Motivations of persons with psychiatric disabilities to work in mental health peer services: A qualitative study using self-determination theory

Galia Sharon Moran, Zlatka Russinova, Jung Yeon Yim, Catherine Sprague

Research output: Contribution to journalArticlepeer-review

52 Scopus citations


Introduction Individuals with psychiatric disabilities have low rates of employment and occupational rehabilitation success. Mental health peer services are a new occupational modality that opened a promising occupational path: persons with serious mental illnesses employed to provide support to others with psychiatric conditions. However challenges to successful peer work exist. Work motivation is central to understanding and supporting peer workers, yet little is known about sources of motivation to work as mental health peer providers. The aim of this study was to identify what drives individuals to mental health peer work using self determination theory (SDT). Methods Motivations of 31 mental health peer workers were explored as part of a larger study. A theory driven approach was employed to emerging qualitative data using SDT concepts: external motivation and internally regulated motivations derived from basic needs (autonomy, competence, relatedness). Results External motivations included generic occupational goals and getting away from negative work experiences. Internal motivations corresponded with SDT basic needs: autonomy met-needs was reflected in having freedom to disclose and finding that work accords with personal values; competence met-needs was reflected in using personal experience as a resource to help others; and relatedness met-needs were reflected in having opportunity to connect intimately and reciprocate with consumers. Conclusion This study identified external and internal motivations of persons with psychiatric disabilities to work as peer providers - a novel occupation in mental health. Employing personal experience and enabling peer contact emerge as major motivational tenets of mental health peer work. According to SDT instrumental occupational goals are considered more external than satisfaction of basic psychological needs. The study demonstrates the applicability of SDT in the design of autonomy supported environments to promote work engagement and sustenance of mental health peer providers.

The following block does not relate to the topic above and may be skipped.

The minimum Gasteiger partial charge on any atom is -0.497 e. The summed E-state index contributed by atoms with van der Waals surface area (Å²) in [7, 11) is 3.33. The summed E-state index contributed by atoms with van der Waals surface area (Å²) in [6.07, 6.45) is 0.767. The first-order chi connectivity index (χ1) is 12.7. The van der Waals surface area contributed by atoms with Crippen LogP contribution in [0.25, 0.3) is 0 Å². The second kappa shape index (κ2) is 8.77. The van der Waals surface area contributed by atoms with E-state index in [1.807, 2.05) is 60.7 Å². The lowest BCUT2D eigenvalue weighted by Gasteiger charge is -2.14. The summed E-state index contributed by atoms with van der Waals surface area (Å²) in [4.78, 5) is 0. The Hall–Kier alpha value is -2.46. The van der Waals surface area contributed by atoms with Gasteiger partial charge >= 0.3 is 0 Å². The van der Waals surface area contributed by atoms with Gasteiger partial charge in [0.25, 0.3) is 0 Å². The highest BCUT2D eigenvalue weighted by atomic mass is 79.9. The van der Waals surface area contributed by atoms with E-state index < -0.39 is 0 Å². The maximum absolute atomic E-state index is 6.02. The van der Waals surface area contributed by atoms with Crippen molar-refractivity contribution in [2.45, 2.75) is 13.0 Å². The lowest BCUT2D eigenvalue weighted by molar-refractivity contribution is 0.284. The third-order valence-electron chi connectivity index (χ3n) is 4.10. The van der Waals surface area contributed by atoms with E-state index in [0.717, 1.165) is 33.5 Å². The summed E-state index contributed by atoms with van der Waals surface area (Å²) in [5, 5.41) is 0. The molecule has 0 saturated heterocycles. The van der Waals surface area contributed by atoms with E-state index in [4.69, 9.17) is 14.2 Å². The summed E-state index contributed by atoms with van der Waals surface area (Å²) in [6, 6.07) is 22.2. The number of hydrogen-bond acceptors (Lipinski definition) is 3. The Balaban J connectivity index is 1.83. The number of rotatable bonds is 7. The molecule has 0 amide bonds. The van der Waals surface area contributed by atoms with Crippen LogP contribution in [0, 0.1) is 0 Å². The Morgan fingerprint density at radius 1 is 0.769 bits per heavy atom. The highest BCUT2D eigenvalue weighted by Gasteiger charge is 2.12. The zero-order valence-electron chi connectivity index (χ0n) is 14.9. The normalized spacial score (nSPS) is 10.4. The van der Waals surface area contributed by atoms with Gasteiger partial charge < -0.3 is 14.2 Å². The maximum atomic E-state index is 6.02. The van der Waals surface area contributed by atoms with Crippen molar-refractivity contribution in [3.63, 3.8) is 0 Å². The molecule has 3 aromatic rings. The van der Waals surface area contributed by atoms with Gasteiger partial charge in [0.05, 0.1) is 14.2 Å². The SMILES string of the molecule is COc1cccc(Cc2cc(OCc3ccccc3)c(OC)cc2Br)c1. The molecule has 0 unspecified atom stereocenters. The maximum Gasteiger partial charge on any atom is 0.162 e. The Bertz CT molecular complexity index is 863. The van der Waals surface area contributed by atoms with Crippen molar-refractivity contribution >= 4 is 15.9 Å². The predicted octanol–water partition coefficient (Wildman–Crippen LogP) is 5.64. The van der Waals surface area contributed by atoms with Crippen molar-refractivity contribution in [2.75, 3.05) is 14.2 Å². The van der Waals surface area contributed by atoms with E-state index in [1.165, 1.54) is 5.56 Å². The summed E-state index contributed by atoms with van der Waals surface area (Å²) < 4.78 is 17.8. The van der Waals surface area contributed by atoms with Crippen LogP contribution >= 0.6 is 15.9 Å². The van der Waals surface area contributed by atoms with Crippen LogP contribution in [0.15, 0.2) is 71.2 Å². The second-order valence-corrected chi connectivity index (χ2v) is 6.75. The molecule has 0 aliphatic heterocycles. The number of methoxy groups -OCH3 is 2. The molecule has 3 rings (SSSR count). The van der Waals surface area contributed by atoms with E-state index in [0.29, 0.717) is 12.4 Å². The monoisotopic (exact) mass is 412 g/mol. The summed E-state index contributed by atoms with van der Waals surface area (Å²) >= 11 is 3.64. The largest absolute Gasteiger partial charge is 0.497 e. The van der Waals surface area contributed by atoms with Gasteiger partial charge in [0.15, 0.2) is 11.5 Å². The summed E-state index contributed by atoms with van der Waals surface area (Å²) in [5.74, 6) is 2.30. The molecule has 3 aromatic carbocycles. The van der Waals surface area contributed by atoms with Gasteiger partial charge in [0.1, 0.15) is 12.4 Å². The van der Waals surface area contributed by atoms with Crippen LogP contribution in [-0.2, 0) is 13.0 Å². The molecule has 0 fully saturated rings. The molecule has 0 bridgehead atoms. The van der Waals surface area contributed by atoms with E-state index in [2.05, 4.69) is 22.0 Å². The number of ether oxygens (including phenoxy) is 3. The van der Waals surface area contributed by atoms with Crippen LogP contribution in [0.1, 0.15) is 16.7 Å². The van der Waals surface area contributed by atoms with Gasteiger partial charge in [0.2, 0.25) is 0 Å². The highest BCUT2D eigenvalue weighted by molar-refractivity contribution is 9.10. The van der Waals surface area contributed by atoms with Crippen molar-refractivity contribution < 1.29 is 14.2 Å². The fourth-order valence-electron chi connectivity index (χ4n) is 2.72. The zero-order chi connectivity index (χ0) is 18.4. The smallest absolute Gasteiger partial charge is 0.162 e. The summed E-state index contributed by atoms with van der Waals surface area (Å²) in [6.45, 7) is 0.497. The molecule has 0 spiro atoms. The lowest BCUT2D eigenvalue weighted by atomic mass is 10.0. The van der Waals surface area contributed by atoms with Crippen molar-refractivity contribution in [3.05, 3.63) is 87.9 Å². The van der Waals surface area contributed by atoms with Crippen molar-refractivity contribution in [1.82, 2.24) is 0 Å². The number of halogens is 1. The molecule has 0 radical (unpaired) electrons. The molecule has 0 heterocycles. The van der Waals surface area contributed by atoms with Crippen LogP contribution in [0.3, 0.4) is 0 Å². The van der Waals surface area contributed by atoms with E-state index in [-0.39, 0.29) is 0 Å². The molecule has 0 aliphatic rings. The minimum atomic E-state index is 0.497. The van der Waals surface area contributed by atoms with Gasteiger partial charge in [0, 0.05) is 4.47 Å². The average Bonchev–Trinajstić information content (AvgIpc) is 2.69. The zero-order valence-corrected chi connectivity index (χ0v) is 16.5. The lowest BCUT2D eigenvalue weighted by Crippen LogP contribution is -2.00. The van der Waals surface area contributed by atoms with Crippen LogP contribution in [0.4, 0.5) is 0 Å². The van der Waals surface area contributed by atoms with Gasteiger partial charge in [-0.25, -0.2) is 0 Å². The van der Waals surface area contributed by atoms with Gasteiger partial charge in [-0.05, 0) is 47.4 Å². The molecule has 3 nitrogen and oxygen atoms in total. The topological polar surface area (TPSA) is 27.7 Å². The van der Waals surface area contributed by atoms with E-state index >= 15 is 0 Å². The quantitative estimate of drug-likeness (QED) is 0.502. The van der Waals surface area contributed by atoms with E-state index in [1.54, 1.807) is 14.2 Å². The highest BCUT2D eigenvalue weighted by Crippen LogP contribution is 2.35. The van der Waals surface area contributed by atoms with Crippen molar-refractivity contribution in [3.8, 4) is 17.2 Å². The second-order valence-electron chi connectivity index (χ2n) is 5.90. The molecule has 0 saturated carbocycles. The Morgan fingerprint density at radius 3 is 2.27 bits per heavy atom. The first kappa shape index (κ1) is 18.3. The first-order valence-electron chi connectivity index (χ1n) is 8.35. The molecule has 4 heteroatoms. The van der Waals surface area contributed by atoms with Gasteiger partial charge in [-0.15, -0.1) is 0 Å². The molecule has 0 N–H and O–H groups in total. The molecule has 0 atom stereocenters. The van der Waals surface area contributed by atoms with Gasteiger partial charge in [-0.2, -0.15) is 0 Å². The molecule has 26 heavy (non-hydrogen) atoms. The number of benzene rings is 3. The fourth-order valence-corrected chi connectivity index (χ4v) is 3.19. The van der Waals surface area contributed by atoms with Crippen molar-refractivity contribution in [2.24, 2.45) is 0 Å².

Original languageEnglish
Pages (from-to)32-41
Number of pages10
JournalJournal of Occupational Rehabilitation
Issue number1
StatePublished - 1 Mar 2014
Externally publishedYes


  • Consumer providers
  • Internal motivation
  • Mental health peer work
  • Mental illness occupational rehabilitation
  • Psychiatric rehabilitation
  • Self determination theory

ASJC Scopus subject areas

  • Rehabilitation
  • Occupational Therapy


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